5 years ago

https://www.duolingo.com/SRintoul

I think you're right. I've always assumed that the indirect object pronouns were only for people, but there's no grammatical reason they must be. Thanks!

5 years ago

https://www.duolingo.com/droma
droma
  • 23
  • 156

"le" is and indirect object pronoun meaning "to him/her/it/you"

4 years ago

https://www.duolingo.com/SamuelOrr

I beg to differ with you. "Le is an indirect object but refers not to him or her but to the soup. Turn the sentence around and you get You are going to add what to the soup. "What" is fact the direct object, thus "le" is the indirect object that is clarified by the phrase "a la sopa." IMHO

4 years ago

https://www.duolingo.com/DeanG6
DeanG6
  • 21
  • 12
  • 9
  • 4
  • 3
  • 2
  • 2
  • 220

When droma included "him/her/you" as possible meanings for "le" he was not referring exclusively to this translation, in which "le" refers to the soup. He's giving all possible meanings for "le", depending on the particular sentence. In this case "le" means "it" (soup). In other sentences it could mean "him" or "her" or "you".

3 years ago

https://www.duolingo.com/jmiker54
jmiker54
  • 25
  • 4
  • 1282

The IOP "le" takes the place of "la sopa" "it (le)" is the subject of the verb. this sentence asks "what are you adding to 'it' (le)" it, is the soup.

4 years ago

https://www.duolingo.com/markgjensen

is see minus numbers on jmiker54 comment above/below. if he is wrong let's see an explanation of that corrects his interpretation of, "what are you adding to 'it' (le)" it, is the soup.

3 years ago

https://www.duolingo.com/Patmitarn

Same here

4 years ago

https://www.duolingo.com/HectorMart245627

It went from "she is going to suffer" to "being eliminated" to "an ingredient that needs to be added to the soup"

2 years ago

https://www.duolingo.com/KennyChunn1

Yes le is required.. It refers to him/it/her

4 years ago

https://www.duolingo.com/raydpratt

Thanks to all of you for this discussion, and especially to those of you who explained that the indirect object pronoun le can also refer to a thing, not just a person. I am sure I have read it a thousand times, but it had not sunk in from actual use and understanding.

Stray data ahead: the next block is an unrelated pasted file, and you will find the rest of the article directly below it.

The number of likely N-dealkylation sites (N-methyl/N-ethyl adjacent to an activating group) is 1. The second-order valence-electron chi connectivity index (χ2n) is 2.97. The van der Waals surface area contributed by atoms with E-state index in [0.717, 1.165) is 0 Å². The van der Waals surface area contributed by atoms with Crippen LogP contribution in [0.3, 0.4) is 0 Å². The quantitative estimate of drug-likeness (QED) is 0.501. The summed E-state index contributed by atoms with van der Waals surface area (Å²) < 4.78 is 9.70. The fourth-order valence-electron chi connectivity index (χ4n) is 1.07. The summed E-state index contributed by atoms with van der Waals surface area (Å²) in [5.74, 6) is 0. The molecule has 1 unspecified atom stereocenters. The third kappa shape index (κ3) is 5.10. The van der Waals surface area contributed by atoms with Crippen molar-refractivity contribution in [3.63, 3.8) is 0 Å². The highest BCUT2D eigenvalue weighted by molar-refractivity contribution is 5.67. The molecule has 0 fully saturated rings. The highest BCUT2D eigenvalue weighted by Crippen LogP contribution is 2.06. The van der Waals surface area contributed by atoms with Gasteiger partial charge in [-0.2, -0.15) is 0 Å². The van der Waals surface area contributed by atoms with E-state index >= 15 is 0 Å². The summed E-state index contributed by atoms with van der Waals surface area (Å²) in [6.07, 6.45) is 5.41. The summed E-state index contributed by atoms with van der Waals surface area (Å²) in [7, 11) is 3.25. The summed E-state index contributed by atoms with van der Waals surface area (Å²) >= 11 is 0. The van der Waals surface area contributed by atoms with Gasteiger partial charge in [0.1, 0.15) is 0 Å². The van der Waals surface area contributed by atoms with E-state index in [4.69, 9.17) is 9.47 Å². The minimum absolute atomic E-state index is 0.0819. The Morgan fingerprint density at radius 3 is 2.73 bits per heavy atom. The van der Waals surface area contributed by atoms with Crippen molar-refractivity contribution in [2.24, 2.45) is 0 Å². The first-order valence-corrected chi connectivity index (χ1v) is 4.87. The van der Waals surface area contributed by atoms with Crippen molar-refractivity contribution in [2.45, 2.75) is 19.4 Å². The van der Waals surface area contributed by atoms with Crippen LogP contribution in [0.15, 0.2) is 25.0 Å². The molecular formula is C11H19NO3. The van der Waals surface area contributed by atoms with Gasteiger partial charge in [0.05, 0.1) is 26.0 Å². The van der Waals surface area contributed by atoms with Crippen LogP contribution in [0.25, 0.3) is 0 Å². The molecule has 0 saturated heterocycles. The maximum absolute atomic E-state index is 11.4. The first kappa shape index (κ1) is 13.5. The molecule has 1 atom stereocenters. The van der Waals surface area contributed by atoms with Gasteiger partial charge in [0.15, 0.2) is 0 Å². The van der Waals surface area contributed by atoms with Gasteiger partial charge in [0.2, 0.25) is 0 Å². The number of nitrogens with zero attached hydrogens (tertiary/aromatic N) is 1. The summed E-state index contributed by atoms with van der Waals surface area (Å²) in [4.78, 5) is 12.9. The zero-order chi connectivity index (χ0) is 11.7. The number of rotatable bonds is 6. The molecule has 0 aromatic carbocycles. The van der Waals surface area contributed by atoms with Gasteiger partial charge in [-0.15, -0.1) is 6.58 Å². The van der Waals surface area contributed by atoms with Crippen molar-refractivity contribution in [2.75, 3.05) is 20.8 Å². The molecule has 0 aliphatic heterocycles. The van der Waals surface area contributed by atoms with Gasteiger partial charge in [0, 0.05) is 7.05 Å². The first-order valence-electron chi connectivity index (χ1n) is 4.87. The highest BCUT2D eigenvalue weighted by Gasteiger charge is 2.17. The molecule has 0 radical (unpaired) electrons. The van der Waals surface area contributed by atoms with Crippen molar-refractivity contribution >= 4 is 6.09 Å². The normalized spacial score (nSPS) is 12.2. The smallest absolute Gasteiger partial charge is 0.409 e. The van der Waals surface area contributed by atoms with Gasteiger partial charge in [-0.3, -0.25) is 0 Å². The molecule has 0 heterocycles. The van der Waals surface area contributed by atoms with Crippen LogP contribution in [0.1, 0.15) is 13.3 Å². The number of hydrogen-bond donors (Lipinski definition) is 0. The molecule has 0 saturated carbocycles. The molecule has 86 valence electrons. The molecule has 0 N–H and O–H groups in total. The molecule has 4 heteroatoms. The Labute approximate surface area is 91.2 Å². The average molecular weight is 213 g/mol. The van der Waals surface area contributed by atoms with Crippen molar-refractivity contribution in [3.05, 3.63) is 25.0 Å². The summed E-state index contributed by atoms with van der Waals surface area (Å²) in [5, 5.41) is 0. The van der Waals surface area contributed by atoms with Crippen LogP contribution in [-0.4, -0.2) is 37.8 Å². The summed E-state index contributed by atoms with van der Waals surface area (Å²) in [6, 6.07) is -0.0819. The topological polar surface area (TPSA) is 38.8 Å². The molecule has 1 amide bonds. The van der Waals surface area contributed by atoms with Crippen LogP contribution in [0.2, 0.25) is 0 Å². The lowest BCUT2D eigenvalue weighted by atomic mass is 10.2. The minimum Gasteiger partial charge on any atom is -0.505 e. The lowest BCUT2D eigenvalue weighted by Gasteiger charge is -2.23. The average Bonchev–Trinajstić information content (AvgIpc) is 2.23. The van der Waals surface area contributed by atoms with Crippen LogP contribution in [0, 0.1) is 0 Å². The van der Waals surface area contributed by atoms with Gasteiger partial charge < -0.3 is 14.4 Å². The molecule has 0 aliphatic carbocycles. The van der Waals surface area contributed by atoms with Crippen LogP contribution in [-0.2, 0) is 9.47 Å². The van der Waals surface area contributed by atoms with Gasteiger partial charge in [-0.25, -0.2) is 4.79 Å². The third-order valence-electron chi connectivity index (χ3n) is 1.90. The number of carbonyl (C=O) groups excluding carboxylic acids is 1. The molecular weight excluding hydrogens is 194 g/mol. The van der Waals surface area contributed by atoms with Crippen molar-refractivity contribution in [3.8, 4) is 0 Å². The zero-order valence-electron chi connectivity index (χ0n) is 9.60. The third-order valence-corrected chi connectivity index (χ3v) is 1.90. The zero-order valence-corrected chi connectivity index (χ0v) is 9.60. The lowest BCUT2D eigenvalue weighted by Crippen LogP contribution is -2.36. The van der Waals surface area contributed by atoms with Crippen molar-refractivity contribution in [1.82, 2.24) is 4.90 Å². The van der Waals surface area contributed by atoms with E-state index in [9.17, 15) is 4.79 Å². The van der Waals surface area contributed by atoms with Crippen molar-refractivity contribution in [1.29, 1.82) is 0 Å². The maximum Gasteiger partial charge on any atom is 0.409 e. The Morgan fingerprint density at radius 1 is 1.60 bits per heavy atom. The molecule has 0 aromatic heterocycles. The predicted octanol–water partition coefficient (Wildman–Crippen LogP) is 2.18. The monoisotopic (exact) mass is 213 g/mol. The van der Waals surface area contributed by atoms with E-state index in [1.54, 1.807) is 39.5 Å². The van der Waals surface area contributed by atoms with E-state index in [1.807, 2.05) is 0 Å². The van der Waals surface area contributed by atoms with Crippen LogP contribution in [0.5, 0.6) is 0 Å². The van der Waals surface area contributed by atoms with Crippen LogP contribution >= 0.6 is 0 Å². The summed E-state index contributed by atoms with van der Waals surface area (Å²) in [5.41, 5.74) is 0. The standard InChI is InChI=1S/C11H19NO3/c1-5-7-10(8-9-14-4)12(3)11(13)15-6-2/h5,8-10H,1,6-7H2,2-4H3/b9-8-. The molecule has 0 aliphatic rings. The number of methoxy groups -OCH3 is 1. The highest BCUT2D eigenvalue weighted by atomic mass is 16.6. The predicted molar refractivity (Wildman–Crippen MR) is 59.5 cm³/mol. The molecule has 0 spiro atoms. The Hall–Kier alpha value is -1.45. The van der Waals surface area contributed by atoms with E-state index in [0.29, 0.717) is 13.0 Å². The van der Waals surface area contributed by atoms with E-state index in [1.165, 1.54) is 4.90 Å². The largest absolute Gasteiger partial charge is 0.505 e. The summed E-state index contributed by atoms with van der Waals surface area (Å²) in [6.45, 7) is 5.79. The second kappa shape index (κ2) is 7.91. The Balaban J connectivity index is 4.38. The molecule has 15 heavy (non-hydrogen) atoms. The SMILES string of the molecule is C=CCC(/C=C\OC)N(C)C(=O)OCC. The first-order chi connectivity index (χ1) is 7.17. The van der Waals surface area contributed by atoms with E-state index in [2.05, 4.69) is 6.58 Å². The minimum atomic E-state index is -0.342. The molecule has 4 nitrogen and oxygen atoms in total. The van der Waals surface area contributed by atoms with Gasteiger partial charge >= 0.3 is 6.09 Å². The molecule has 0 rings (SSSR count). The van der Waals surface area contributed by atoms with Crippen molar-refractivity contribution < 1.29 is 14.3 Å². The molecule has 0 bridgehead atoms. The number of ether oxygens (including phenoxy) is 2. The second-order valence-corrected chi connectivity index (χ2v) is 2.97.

1 year ago

https://www.duolingo.com/jarppis44

I really don't understand why you need the "le" in this sentence.

4 years ago

https://www.duolingo.com/droma
droma
  • 23
  • 156

"le" is the "indirect object" which, in this sentence, is "a la sopa" The indirect object cannot be omitted. "a la sopa" can be omitted but, in this case, is added for clarification.

4 years ago

https://www.duolingo.com/AurosHarman

Uh, you have a typo in there. Sopa, not soap. :-)

4 years ago

https://www.duolingo.com/droma
droma
  • 23
  • 156

thanks. i corrected it.

I HATE AUTOCORRECT

4 years ago

https://www.duolingo.com/jjcthorpe

but why is it "le" and not "la" if it is referring to the soup? Is it because it is "to" the soup? If the sentence was " you are going to add IT ( to the soup)" would it be "lo vas a anadir"? Thanks.

4 years ago

https://www.duolingo.com/droma
droma
  • 23
  • 156

jjcthorpe -- The sentence WITHOUT "a la sopa" at the end reads"

What are you going to add "TO IT"

Now to clarify exactly what "TO IT" represents, "a la sopa is tacked on the end of the sentence.

If, for example, "le" represented "salad" the sentence would read:

Qué le vas a añadir a la ensalada.

Your sentence "Lo vas a añadir." Would read:

You are going to add it, and NOT add TO it.

I hope this is not too confusing

4 years ago

https://www.duolingo.com/jmiker54
jmiker54
  • 25
  • 4
  • 1282

The IOP "le" takes the place of "la sopa" "it (le)" is the subject of the verb. this sentence asks "what are you adding to 'it' (le)" it, is the soup

4 years ago

https://www.duolingo.com/cryderdougal

Thanks jmiker54, I read through all these comments and understood the concept, but couldn't make the wording make sense until I read your " what are you adding to it"